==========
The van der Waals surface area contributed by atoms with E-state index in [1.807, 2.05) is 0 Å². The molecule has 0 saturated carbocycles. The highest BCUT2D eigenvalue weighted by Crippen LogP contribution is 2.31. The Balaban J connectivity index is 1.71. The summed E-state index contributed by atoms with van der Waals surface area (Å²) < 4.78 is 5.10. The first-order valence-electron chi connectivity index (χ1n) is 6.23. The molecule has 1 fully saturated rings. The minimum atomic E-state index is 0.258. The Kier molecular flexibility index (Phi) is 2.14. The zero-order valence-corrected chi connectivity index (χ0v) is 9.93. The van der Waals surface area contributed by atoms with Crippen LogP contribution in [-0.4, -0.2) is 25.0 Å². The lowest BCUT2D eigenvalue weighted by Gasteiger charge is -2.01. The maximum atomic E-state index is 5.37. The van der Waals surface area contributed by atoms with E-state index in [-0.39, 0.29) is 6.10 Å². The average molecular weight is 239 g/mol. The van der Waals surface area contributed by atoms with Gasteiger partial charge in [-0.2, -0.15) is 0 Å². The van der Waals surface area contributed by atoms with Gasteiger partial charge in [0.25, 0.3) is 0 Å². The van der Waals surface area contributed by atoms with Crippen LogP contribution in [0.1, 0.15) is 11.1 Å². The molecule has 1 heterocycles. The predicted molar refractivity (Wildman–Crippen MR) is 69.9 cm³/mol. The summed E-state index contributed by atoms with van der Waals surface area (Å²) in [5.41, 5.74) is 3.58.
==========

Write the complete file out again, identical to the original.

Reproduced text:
The van der Waals surface area contributed by atoms with E-state index in [1.807, 2.05) is 0 Å². The molecule has 0 saturated carbocycles. The highest BCUT2D eigenvalue weighted by Crippen LogP contribution is 2.31. The Balaban J connectivity index is 1.71. The summed E-state index contributed by atoms with van der Waals surface area (Å²) < 4.78 is 5.10. The first-order valence-electron chi connectivity index (χ1n) is 6.23. The molecule has 1 fully saturated rings. The minimum atomic E-state index is 0.258. The Kier molecular flexibility index (Phi) is 2.14. The zero-order valence-corrected chi connectivity index (χ0v) is 9.93. The van der Waals surface area contributed by atoms with Crippen LogP contribution in [-0.4, -0.2) is 25.0 Å². The lowest BCUT2D eigenvalue weighted by Gasteiger charge is -2.01. The maximum atomic E-state index is 5.37. The van der Waals surface area contributed by atoms with E-state index in [-0.39, 0.29) is 6.10 Å². The average molecular weight is 239 g/mol. The van der Waals surface area contributed by atoms with Gasteiger partial charge in [-0.2, -0.15) is 0 Å². The van der Waals surface area contributed by atoms with Gasteiger partial charge in [0.25, 0.3) is 0 Å². The van der Waals surface area contributed by atoms with Crippen LogP contribution in [0.1, 0.15) is 11.1 Å². The molecule has 1 heterocycles. The predicted molar refractivity (Wildman–Crippen MR) is 69.9 cm³/mol. The summed E-state index contributed by atoms with van der Waals surface area (Å²) in [5.41, 5.74) is 3.58.